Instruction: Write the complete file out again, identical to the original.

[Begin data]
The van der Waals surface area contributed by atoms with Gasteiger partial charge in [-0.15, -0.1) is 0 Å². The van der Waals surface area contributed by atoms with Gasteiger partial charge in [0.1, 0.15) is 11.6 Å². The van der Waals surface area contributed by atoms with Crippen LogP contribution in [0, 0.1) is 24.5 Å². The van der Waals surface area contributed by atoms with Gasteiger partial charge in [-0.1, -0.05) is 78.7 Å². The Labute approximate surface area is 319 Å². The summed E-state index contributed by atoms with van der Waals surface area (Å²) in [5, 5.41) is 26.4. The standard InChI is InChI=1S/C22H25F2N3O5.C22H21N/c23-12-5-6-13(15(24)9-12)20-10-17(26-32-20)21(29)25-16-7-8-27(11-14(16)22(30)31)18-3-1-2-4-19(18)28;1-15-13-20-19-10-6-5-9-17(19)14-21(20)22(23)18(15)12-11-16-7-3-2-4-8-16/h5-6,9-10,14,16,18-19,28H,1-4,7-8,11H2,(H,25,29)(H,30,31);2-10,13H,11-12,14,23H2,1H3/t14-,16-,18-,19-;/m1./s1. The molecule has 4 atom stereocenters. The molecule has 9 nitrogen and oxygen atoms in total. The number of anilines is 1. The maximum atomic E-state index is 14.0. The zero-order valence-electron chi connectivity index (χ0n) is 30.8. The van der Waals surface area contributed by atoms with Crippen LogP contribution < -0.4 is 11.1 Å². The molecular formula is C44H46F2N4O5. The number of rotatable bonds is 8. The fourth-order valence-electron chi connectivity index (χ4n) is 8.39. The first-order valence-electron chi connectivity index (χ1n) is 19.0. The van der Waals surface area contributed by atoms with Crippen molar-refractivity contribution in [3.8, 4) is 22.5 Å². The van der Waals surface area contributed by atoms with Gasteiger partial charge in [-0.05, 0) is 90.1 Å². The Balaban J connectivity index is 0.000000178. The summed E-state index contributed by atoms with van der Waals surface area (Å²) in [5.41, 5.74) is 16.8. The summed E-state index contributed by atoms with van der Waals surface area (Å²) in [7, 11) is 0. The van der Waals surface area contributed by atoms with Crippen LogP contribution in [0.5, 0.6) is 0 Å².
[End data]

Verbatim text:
The van der Waals surface area contributed by atoms with Gasteiger partial charge in [-0.15, -0.1) is 0 Å². The van der Waals surface area contributed by atoms with Gasteiger partial charge in [0.1, 0.15) is 11.6 Å². The van der Waals surface area contributed by atoms with Crippen LogP contribution in [0, 0.1) is 24.5 Å². The van der Waals surface area contributed by atoms with Gasteiger partial charge in [-0.1, -0.05) is 78.7 Å². The Labute approximate surface area is 319 Å². The summed E-state index contributed by atoms with van der Waals surface area (Å²) in [5, 5.41) is 26.4. The standard InChI is InChI=1S/C22H25F2N3O5.C22H21N/c23-12-5-6-13(15(24)9-12)20-10-17(26-32-20)21(29)25-16-7-8-27(11-14(16)22(30)31)18-3-1-2-4-19(18)28;1-15-13-20-19-10-6-5-9-17(19)14-21(20)22(23)18(15)12-11-16-7-3-2-4-8-16/h5-6,9-10,14,16,18-19,28H,1-4,7-8,11H2,(H,25,29)(H,30,31);2-10,13H,11-12,14,23H2,1H3/t14-,16-,18-,19-;/m1./s1. The molecule has 4 atom stereocenters. The molecule has 9 nitrogen and oxygen atoms in total. The number of anilines is 1. The maximum atomic E-state index is 14.0. The zero-order valence-electron chi connectivity index (χ0n) is 30.8. The van der Waals surface area contributed by atoms with Crippen LogP contribution < -0.4 is 11.1 Å². The molecular formula is C44H46F2N4O5. The number of rotatable bonds is 8. The fourth-order valence-electron chi connectivity index (χ4n) is 8.39. The first-order valence-electron chi connectivity index (χ1n) is 19.0. The van der Waals surface area contributed by atoms with Crippen molar-refractivity contribution in [3.8, 4) is 22.5 Å². The van der Waals surface area contributed by atoms with Gasteiger partial charge in [-0.05, 0) is 90.1 Å². The Balaban J connectivity index is 0.000000178. The summed E-state index contributed by atoms with van der Waals surface area (Å²) in [5.41, 5.74) is 16.8. The summed E-state index contributed by atoms with van der Waals surface area (Å²) in [7, 11) is 0. The van der Waals surface area contributed by atoms with Crippen LogP contribution in [0.5, 0.6) is 0 Å².